Thanks largely to a hike in required bank reserves, the People's Bank of China (PBOC) reported that money supply growth had started to show signs of slowing down.
M2, the broad measure of money supply that covers cash in circulation and all deposits, stood at RMB 21.4 trillion at the end of September, up 20.7 percent from a year earlier. The pace was down from 20.8 percent year-on-year growth at the end of June and the high of 21.6 percent recorded for the month of August.
Financial institutions issued RMB 690.5 billion in new loans in the third quarter of this year, which was RMB 282.3 billion less than the second quarter. However, aggregate outstanding loans rose by RMB 2.5 trillion in the first nine months of the year, RMB 624 billion more than the total loan increases for all of 2002.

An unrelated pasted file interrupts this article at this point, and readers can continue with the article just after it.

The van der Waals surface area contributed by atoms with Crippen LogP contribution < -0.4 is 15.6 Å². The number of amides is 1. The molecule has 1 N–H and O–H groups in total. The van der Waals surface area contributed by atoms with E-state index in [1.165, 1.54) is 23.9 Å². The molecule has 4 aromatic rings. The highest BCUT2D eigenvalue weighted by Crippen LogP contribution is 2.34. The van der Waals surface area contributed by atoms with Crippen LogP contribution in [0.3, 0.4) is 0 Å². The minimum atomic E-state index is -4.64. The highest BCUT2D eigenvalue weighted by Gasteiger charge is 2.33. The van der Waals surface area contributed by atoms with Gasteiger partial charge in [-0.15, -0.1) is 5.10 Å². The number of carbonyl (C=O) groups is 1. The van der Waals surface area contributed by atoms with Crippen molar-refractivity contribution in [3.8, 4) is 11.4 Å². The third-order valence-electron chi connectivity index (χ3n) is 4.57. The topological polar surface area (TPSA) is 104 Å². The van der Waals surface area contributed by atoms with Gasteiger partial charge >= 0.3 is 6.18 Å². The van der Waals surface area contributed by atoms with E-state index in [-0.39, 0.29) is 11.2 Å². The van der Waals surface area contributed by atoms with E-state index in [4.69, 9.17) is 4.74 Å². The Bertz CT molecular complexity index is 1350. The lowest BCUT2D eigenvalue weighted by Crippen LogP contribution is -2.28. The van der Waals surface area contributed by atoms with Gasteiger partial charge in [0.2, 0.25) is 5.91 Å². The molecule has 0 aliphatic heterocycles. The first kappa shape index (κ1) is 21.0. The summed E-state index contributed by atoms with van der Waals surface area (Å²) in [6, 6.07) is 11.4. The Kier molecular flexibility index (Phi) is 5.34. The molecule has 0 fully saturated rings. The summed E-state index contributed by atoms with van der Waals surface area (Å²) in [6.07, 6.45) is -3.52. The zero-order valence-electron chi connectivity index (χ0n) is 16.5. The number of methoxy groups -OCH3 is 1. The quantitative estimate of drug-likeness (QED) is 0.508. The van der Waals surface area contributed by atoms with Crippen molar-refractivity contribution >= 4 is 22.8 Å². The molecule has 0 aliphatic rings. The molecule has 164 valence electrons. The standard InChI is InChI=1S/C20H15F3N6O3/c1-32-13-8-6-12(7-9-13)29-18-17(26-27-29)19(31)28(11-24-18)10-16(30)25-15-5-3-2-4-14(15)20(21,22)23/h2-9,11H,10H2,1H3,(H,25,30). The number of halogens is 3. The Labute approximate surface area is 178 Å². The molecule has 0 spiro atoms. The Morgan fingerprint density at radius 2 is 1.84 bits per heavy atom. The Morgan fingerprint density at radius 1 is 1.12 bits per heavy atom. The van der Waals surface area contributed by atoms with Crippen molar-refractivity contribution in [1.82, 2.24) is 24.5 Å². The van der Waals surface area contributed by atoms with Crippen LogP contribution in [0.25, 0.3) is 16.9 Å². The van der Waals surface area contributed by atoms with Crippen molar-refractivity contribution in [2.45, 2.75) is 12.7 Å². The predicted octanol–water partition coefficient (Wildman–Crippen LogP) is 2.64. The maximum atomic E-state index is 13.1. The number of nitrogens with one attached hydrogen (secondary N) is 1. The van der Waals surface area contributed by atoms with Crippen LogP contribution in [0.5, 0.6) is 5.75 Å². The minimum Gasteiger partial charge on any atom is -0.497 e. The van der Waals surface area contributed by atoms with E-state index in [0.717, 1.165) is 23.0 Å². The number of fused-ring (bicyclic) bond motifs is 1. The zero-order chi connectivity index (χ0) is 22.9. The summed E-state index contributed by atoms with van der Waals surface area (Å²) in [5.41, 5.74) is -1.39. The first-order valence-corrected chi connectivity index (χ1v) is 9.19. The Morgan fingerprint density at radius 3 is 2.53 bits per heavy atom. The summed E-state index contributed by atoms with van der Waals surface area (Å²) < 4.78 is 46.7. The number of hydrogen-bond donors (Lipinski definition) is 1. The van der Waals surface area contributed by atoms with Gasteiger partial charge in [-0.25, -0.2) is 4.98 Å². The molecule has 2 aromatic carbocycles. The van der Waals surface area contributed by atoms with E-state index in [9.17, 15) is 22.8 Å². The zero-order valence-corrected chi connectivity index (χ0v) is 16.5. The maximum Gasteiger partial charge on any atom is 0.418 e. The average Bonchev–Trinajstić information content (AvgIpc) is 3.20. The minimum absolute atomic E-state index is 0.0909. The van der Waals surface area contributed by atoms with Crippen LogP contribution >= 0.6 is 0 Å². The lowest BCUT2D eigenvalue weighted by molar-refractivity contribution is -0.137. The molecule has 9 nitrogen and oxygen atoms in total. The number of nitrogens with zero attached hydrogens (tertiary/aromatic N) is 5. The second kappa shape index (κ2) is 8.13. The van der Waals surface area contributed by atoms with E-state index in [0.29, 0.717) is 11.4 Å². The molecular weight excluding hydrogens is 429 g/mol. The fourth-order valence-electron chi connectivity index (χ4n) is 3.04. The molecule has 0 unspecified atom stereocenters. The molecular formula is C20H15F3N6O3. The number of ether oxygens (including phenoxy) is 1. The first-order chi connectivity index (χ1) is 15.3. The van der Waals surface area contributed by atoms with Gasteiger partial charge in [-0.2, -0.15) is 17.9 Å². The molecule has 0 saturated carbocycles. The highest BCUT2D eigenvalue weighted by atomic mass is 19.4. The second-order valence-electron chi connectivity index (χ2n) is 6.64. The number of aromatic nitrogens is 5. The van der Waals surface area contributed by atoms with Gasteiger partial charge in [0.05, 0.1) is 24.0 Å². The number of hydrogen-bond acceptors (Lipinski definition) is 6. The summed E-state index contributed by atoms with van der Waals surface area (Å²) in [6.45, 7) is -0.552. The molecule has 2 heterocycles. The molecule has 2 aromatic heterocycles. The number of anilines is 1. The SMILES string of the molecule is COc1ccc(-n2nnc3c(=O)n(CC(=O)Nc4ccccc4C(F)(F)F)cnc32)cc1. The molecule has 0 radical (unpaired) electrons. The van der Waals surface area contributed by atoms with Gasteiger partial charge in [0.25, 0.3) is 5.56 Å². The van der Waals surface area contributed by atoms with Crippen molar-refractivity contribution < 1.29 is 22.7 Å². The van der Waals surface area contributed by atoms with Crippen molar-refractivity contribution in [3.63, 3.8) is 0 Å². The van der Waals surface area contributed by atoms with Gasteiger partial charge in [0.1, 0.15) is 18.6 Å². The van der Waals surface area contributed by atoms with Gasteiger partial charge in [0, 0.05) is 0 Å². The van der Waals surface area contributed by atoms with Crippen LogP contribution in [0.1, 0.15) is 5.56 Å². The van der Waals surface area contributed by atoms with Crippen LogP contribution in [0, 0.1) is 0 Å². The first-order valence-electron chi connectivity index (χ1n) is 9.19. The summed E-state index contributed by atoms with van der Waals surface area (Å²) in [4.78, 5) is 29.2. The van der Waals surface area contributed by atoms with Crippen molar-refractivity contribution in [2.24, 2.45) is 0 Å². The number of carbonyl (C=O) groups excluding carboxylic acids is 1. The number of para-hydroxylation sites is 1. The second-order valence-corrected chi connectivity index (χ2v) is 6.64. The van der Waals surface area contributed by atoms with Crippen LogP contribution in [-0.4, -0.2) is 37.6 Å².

Chinese banks have stepped up lending this year largely as a result of improved economic activity and partly to dilute their non-performing loan ratios. Central bank warns of imbalances.
The central bank, the PBOC, warned that large imbalances remain in the Chinese economy as the gaps widened between investment and consumption as well as between urban and rural development.
Retail sales rose 8.6 percent in the first three quarters of this year while investment in fixed assets rose 30.5 percent. Development in urban areas far outpaced that in rural areas and the half of the workforce engaged in agricultural production contributed only 15.4 percent of GDP in 2002.
The PBOC also warned that growth in the economy was unevenly distributed in favor of a handful of industries including automobiles, steel, cement and real estate.
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